I’ve been waiting to comment on the incident that took place last week between a group of young men from Covington Catholic High School, several men identified as Black Hebrew Israelites, and an elder from the Omaha tribe.
I don’t like to make a statement unless I’ve got something to add to the existing conversation. It’s not exactly useful if I post the equivalent of, “Yeah, what those other thousand people just said!”
I believe I do have some insight based on my personal experiences.
I’m not interested in giving these young men an internet beatdown. This isn’t about one group of young men, but what this incident can teach us about our country.
Before we get into this, a few disclaimers:
I’ve voted Republican in almost every election since I’ve been old enough to vote, though I don’t feel any loyalty to either party.
I’m white, and I’m writing from that perspective, with a white audience in mind as I wouldn’t presume to educate a person of color about racism.
Our Environments Shape Us
When I was in elementary school, I was usually in schools that were diverse. My 2nd grade school picture shows the class was about 1/3 Latinx, 1/3 Black, and 1/3 white. This was in the south, over 30 years ago, so obviously there were openly racist comments flying around the community. The point is I didn’t grow up in an all-white (or even nearly all-white) bubble. I’ve had many positive interactions with people of color.
Interacting with people from different ethnic backgrounds matters.
When I was in high school, my family moved to a small, rural town. We were only about an hour outside Harrison, Arkansas. If you’ve ever heard of Harrison, it was probably related to the KKK and the racist billboards in town (which have recently been taken down.)
A branch of the KKK is headquartered near Harrison, and if anyone thinks that didn’t leak over into my hometown, they’re being ridiculous. There were multiple white supremacist groups operating around my hometown in the 1990s (I know of at least two murders in the mid-1990s and early-2000s in the area that were tied to white supremacist groups), though I can’t speak to whether those groups are active there today or not.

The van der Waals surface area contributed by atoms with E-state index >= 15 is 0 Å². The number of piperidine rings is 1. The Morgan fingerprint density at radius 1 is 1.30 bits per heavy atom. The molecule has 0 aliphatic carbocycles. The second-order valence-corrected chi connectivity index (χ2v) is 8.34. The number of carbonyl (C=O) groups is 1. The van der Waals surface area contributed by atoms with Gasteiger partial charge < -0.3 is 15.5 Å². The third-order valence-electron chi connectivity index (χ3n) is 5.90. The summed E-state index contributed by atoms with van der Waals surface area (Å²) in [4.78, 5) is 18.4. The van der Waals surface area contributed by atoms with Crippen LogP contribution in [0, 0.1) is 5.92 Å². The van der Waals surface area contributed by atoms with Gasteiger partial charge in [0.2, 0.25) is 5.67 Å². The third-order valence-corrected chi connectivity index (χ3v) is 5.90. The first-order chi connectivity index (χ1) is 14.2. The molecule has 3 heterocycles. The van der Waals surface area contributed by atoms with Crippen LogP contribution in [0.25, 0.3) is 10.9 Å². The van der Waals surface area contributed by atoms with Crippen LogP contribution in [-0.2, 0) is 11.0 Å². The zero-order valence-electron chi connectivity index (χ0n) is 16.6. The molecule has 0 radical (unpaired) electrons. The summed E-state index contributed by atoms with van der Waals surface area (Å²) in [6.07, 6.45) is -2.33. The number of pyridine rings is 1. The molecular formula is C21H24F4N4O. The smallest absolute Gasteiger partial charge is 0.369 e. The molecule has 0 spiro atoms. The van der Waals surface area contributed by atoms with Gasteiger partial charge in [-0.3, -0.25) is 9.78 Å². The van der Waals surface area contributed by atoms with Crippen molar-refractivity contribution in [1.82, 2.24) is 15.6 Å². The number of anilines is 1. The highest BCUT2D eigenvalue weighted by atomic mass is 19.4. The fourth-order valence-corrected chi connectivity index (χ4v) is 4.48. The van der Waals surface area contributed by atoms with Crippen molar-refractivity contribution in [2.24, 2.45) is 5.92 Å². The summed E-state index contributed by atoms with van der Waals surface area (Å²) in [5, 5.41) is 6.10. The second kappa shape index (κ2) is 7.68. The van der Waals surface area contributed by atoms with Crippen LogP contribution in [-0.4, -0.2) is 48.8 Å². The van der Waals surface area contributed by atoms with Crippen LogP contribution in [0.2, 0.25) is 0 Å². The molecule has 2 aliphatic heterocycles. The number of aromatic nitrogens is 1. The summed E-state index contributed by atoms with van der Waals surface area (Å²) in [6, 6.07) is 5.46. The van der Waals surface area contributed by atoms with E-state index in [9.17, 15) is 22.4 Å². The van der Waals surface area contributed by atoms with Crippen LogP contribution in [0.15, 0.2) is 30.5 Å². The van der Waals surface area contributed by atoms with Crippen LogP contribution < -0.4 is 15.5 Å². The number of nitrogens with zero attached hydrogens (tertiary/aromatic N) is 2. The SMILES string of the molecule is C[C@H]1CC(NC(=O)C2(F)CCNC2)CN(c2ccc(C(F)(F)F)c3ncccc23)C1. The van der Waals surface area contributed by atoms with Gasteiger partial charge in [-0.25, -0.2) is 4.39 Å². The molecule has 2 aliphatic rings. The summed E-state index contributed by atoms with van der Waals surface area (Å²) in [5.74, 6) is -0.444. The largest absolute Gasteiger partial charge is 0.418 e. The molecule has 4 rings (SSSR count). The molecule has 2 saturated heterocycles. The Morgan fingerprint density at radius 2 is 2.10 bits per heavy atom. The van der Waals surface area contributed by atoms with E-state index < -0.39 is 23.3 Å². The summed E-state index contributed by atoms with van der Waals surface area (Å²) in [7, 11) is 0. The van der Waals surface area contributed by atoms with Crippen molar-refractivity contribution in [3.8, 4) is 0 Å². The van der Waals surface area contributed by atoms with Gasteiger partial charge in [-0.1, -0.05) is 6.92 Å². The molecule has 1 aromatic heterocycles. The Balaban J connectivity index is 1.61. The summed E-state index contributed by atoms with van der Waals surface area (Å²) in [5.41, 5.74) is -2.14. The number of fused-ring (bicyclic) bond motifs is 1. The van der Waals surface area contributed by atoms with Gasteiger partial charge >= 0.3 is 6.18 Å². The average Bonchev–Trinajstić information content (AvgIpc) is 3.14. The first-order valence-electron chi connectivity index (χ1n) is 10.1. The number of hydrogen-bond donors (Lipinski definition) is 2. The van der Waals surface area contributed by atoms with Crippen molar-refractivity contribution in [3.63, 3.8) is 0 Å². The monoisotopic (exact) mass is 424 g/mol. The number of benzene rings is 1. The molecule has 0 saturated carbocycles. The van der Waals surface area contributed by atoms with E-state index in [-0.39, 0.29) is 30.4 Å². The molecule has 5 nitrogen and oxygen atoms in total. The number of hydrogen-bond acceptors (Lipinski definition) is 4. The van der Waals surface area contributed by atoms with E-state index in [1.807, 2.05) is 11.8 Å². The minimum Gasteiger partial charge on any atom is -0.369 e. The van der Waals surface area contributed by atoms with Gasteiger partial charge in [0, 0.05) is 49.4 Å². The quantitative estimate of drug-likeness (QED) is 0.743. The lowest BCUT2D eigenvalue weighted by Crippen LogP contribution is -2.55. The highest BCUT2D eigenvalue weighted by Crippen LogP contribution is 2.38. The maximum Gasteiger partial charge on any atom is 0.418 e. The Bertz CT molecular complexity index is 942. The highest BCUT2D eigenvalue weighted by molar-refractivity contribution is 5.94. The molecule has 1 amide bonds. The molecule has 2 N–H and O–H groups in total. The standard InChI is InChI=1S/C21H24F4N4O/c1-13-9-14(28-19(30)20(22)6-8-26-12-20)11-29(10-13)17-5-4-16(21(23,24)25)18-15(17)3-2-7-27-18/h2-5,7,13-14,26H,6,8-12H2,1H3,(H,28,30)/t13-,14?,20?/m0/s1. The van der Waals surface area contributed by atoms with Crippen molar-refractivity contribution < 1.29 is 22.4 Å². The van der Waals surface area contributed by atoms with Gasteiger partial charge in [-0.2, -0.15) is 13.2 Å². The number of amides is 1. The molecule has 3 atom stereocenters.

In 1900, Harrison’s population was about 1,500 people. Of those, 115 people were Black. By 1910, the entire Black community was gone, having been violently driven out of their homes by their white neighbors. Until recently, Harrison was known as a “sundown town.”
“The rioters then swept through Harrison’s black neighborhood, tying men to trees and whipping them, burning several homes, and warning all African Americans to leave that night. Most fled without any belongings. Three or four wealthy white families sheltered servants who stayed on, but in 1909, another mob tried to lynch a black prisoner. Fearing for their lives, most remaining African Americans left. Harrison remained a sundown town at least until 2002.” —James Loewen, Sundown Towns a.k.a. Racial Cleansing, The Encyclopedia of Arkansas
Despite some recent efforts from community members to acknowledge the sins of the past and work to change the culture, the local communities have never recovered from the violence that took place over 100 years ago. The minority population that should be there isn’t present to the degree it would be if this racial cleansing had never happened.
As a result, children growing up in the area didn’t have opportunities to interact with many people of color. In my town, we had a few families with Asian and Latinx backgrounds, but I’m not aware of any Black families living there in the 1990s. (I don’t know why these groups were more offended by Black families than other minorities.)
I regularly heard the N-word used in conversations. A young man came to school dressed in KKK robes for Halloween. A year earlier, our school forced me to change out of a skirt deemed “inappropriate” (it wasn’t) but this young man was allowed to wear KKK robes the entire day without punishment.